Dealing with the VA healthcare system was a much more intimidating prospect. Most Veterans maintain an aura of toughness on a day-to-day basis. They’re used to sucking up the pain of injuries throughout their enlistment and avoiding medical care if at all possible as a matter of pride and respect for those who are “actually sick.” (At least, that’s how it was for me.)
Because of this mindset, many Veterans I know don’t report their injuries for their medical records. They may also be resistant to asking for support altogether. Add to this reluctance the nightmare stories we’ve all read about at the VA or about the claims process, and it’s no surprise that many service-members shy away from even attempting to get the help they need.
Fortunately, the reality is that the process doesn’t have to be nearly as confusing or painful as the stories lead you to believe. There are numerous Veteran advocate organizations that would be glad to represent you throughout the process. (I personally turned to the VFW for help with my claim, and within a few months it was all straightened out.) While the process isn’t always particularly smooth or free of frustration, my experience is that if you remain patient, the job will get done.
Beneath the Surface
Unfortunately, these challenges just scratched the surface of all my problems. At the time I transitioned out, my personal life was a mess, and my mental health was in poor shape at best. Our squadron had dealt with the loss of several Marines, we had just returned from a very active combat deployment, and, like half of all married Marines today, I had recently gotten divorced.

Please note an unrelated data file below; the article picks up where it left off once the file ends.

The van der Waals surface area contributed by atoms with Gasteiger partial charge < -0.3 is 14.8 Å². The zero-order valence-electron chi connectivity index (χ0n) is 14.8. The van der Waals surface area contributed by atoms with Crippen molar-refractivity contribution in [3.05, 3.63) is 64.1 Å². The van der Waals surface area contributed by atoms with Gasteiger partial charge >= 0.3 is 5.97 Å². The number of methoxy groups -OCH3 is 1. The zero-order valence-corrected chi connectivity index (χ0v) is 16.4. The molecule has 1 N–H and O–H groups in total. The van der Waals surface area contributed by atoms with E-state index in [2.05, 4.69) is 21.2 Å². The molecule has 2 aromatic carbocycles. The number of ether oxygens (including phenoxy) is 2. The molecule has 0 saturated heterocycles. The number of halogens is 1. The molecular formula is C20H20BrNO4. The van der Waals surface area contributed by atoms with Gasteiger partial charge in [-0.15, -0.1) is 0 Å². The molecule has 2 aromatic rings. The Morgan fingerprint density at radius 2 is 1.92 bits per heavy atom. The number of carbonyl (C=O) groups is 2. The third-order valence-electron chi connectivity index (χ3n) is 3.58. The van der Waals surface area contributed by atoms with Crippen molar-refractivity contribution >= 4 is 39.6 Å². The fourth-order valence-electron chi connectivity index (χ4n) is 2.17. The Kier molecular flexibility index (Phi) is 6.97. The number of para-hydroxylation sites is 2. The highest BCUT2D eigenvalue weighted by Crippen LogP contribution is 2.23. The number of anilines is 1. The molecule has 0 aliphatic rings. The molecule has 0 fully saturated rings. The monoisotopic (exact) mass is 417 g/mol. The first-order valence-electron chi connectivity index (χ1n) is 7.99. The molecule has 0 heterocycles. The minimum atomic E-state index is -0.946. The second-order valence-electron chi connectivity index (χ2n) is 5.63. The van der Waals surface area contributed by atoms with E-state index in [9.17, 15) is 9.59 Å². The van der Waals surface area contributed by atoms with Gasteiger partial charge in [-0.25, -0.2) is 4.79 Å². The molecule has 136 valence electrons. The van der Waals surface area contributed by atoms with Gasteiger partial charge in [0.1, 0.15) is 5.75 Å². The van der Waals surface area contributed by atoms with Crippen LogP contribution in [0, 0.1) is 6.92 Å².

While you’re in the military, you don’t have much time (or need or interest) to sit down and actually address your personal problems. Yet when you’re holding a pristine separation form in your hands, time is all you seem to have.
For me, having an uncertain future led to an unnecessarily long period of self-induced isolation, which just worsened the problems at hand. Isolation, in my opinion, is the most dangerous enemy a Veteran can face during the transition into civilian life.
Reaching out to military friends — both active duty and Veterans alike — can help fend off this imaginary foe. The various Veteran organizations out there can also help, as they exist for the expressed purpose of keeping you connected with the extended family you earned a spot in during your time in service. Only looking back do I realize that, had I turned outward for connection sooner, this period of darkness would have been much less intense and time-consuming than it was.
Setting a Vision
Getting out of the military doesn’t have to be as daunting or jarring as it was for me and others in my position. Preparing for civilian life before you leave active duty — in a thoughtful way — can help you navigate the pitfalls many Veterans face.
My advice is to start by deciding what a successful day at work or in your personal life looks like, and then plan out the steps you need to get there. Also, reach out for support to service organizations or to fellow Veterans who have been through their own transitions — and never underestimate the power of Google to help you find support.
As a Veteran, I believe we all have valuable experiences to offer, a strong work ethic, and a driven mindset when we leave the service. If you lean into these strengths, as well as the many resources at your disposal, then you will find that success is waiting for you in your new civilian life.